Review: Paradise Lost – The Plague Within


Let’s disappear together into the nothingness. Join with me in this track-by-track review of new Paradise Lost album, The Plague Within:

Paradise Lost, like At the Gates, Gorguts and Carcass did with their respective comebacks, does not have anything else to prove. With a long career and an impressive ever-changing discography, this band has earned their titles with effort and inventive song craft.

The Plague Within, their last effort, is a record made to think and to feel. The age of the members of Paradise Lost probably made the lyrical content and the overall vibe a much more concise and expressive than their previous release. Every piece on each track is placed wonderfully.

In the sound department, the production and mixing of Colombian Jaime Gómez is perfect to deliver each song in the album a life between the decay. Along one of the most impressive artwork from a release this year, courtesy of Zbigniew Bielak, you can get the idea behind the abstract side of making music, landing in the most pragmatic facet: this last offering of Paradise Lost is their more organic, mature and expressive record.

Just watching the perfect cover art you will see what’s about this: two sides of life breathe and decay together, the skull and the flesh can firstly reminds us of the fear, the desolation; but there’s also a glimpse of the solemnity of life in the leaves coming out in the top. There is no overall “edgy” or “teenage” secrets so the kids induce fears in their parents; here, we deal with the Deadly King and accept it as an important partner in our walk.

The album starts with No Hope in Sight. Desperation and solemnity are encased in that first riff. Old Nick sings with his rotten warlock voice: “No hope in sight/Daylight before them dies/Enshrined the horrified/No hope in sight…”, then the rhythm section pummels you to the darkness and the riffing. Clean vocals clash with that classic putrid growling, making the chorus much bigger in necrotic desperation. This is a song made to feel the sudden explosions on the changes and the piercing guitar melodies.

In the first minutes of the record you will get the vibe. This isn’t a concept; Paradise Lost isn’t going here full pretentious like they could do in their middle era. In fact, I feel that this is one of their most sincere releases in the entire package: the compositions are tight, packed with riffs, twist and turns on their own formula. The Plague Within doesn’t want to infect the listener with cryptic ideas; The Plague Within want to accompany you in the today, in the desolation those modern days can bring you in an attempt to show you and make you feel something.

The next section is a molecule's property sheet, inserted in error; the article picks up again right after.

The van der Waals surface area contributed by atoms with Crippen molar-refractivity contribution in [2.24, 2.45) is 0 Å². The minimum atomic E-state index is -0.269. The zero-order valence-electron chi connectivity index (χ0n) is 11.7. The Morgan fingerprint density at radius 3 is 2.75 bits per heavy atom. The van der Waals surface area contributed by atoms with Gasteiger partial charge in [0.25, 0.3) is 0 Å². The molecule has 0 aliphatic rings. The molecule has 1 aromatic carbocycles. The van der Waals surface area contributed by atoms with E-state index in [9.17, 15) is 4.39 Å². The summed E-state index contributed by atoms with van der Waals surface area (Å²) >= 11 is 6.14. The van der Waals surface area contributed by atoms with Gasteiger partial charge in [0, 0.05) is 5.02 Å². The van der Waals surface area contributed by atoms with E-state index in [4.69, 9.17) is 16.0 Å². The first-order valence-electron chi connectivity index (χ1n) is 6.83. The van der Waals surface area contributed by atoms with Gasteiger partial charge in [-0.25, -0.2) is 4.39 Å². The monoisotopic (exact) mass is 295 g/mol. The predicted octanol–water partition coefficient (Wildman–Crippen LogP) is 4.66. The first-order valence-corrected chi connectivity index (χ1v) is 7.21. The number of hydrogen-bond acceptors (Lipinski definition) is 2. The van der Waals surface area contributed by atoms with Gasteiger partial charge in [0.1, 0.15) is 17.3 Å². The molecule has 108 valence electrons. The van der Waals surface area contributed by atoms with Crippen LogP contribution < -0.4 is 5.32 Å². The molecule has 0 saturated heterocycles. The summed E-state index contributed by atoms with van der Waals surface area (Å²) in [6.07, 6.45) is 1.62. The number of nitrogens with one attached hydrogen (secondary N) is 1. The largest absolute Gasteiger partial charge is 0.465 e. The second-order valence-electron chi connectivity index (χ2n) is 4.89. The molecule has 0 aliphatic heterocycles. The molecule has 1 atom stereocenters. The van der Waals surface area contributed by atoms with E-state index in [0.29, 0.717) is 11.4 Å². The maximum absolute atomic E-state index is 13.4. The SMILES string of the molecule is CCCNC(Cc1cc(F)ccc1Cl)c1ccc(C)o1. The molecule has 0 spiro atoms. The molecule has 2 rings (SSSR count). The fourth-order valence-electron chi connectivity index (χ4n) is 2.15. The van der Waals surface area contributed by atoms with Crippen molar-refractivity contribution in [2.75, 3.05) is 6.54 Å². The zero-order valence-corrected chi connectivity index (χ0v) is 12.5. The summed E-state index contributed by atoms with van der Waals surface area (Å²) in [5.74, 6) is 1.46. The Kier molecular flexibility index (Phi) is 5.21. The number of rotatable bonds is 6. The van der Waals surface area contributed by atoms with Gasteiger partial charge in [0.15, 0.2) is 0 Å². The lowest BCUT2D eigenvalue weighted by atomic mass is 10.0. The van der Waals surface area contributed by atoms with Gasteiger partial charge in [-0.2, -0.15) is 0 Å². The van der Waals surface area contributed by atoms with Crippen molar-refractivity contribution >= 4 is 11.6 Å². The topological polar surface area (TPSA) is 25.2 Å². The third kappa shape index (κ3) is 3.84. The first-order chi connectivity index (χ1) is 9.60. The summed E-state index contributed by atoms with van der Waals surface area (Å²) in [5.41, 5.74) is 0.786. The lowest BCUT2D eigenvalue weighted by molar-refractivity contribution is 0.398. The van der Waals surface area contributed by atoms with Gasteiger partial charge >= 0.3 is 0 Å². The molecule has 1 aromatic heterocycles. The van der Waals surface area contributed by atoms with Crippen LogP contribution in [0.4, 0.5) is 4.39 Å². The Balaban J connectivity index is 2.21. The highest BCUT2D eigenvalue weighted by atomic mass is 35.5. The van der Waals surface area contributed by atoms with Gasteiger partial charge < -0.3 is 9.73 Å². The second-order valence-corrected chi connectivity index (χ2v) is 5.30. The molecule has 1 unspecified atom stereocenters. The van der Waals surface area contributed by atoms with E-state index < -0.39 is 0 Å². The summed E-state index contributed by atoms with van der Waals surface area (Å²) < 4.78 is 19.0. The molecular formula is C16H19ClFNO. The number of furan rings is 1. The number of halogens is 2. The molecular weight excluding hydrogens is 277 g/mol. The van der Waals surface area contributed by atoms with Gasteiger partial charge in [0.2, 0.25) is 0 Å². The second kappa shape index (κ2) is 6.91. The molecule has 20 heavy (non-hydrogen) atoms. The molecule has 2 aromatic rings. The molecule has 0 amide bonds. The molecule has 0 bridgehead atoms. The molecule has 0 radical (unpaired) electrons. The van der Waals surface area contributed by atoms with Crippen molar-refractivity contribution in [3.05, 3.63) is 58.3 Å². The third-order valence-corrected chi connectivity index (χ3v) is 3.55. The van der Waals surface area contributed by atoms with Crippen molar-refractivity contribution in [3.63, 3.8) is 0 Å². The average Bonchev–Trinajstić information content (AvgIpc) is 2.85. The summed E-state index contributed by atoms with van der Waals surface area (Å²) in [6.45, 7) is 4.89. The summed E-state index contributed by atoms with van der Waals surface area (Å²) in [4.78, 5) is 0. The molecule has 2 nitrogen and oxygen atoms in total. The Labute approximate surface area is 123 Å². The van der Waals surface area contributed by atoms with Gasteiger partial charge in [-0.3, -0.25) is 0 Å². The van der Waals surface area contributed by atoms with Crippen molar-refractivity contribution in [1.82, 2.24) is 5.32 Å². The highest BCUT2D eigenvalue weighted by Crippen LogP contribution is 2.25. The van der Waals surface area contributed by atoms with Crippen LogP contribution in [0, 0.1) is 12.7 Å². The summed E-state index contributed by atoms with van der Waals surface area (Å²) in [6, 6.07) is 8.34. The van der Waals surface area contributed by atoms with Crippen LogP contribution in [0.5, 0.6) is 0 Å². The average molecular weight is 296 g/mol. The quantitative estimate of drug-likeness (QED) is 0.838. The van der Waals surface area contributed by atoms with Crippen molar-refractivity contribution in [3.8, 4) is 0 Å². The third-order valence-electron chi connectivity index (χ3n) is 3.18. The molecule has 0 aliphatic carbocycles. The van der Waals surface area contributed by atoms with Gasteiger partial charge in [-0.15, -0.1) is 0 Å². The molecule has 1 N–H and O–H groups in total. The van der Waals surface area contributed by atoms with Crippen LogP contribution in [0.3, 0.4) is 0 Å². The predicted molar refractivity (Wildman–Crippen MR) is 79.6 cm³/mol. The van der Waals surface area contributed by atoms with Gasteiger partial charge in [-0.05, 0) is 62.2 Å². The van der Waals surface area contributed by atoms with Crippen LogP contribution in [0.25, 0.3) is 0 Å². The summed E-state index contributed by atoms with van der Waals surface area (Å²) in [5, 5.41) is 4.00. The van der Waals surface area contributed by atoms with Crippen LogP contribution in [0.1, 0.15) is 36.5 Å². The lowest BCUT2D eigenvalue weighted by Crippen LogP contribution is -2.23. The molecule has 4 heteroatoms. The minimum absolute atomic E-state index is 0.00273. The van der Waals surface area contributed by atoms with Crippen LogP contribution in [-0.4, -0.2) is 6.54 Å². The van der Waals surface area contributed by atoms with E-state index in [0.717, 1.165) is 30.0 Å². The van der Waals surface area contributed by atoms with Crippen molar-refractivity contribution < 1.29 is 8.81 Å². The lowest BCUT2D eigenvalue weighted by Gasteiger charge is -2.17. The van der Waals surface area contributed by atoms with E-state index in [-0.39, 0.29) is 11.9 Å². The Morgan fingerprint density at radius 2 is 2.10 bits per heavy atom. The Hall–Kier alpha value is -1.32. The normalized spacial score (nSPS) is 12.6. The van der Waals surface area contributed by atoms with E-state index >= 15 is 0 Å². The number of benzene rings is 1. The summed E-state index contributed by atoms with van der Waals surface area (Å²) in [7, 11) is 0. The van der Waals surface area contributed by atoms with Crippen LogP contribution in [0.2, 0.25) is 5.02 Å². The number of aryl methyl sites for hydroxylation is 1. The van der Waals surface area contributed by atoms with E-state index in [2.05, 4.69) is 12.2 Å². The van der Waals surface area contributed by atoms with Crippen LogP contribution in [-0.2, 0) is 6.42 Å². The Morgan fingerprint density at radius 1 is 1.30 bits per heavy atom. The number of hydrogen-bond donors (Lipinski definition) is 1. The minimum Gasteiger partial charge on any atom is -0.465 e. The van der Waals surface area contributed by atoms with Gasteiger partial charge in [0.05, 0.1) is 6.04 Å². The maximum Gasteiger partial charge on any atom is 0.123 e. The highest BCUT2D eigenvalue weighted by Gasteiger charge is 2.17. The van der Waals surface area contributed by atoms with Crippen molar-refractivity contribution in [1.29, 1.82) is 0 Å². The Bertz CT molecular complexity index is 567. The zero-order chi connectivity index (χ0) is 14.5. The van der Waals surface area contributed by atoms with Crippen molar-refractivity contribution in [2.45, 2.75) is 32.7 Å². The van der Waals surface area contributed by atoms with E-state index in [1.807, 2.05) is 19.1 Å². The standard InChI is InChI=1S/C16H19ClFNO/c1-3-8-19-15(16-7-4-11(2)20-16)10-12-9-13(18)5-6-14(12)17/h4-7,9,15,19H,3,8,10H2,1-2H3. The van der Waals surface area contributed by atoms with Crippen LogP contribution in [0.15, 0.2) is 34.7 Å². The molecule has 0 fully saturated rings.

We follow with Terminal, a piece engulfed by an industrialist marching beat, accentuated by the thunderous bass of Edmonson. The tremolo that is carried along the backing instrumentation serves very well the catchiness of the vocal delivery. Along with a few drum breaks you get a song that will deliver live and still be very connected to the central vibe of the record.

An Eternity of Lies reminds of the metal return of Paradise Lost in Faith Divides Us – Death Unites Us, in which they experimented with some orchestral touches. A piano and a few strings instruments make the base for a more melancholic delivering. The solemnity of the piece is remarkable, Old Nick uses both masks: the undead magician and the aristocrat vampire. Once more, the dynamic of the song, like happened in the first two, push the composition to a higher status. And the duo of Mackintosh and Aedy sip some wine into the scars to remind us the frailty of hopes in these dark ages with their perfect guitar work.